Four paragraphs on Angie Zapata, though she deserved so much more.

I wrote a whole post on Angie Zapata, then somehow it got deleted. Here is the quickie condensed version.

I’ve read a lot of people saying “justice has been served” because her killer was sentenced to life in prison without parole and his crime was classified as a hate crime (which of course it was). I can see how it is tempting to feel like this is a victory for those of us who have complex ideas about gender and identity, and in a certain sense it is—of course. It’s an important step that, as the New York Times put it: “it is believed to be among the first [killings] in which a hate crimes law was applied in a murder trial where the victim was transgender.”

But here’s my thing: I just can’t have that much faith in the prison industrial complex. What does this man spending life in prison do to prevent others from killing sex partners when they are denied the all-important pussy?

We know that knowledge of punishment does pretty much nothing to prevent crimes. It seems that maybe instead of rejoicing when people who commit crimes are given appropriate punishments, we should work harder to create a society in which dudes don’t go berserk when they take a woman home and realize they can’t fuck her in the way in which they understand that word. Of course, there are great groups doing just that, and it’s not my intent to rain on the parade of some sort of justice getting served.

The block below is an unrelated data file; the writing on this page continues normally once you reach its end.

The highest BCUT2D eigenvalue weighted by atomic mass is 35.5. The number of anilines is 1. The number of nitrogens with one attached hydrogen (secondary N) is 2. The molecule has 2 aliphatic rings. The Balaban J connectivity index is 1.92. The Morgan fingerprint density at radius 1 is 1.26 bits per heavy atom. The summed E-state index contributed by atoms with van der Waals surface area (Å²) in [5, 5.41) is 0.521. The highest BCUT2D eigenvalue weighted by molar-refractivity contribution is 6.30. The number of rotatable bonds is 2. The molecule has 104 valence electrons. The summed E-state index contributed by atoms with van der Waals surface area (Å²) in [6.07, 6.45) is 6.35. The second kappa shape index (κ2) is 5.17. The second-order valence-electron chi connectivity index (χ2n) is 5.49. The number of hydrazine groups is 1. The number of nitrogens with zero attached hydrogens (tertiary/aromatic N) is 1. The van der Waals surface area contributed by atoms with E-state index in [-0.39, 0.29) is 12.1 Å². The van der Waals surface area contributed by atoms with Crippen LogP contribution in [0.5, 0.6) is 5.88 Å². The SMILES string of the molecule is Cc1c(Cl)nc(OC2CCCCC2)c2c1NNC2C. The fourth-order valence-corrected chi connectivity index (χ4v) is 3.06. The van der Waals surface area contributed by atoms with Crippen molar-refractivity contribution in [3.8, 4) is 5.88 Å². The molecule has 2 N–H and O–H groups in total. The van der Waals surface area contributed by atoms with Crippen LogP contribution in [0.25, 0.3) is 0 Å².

I don’t know. I know it’s partly because of Susan, because it’s so horrible for me to think that six years after her death women are still being killed by their lovers. Oh, life just breaks my heart so hard sometimes. That’s all. Just sadness.

8 Responses to “Four paragraphs on Angie Zapata, though she deserved so much more.”

  1. Martin McPhillips

    “We know that knowledge of punishment does pretty much nothing to prevent crimes.”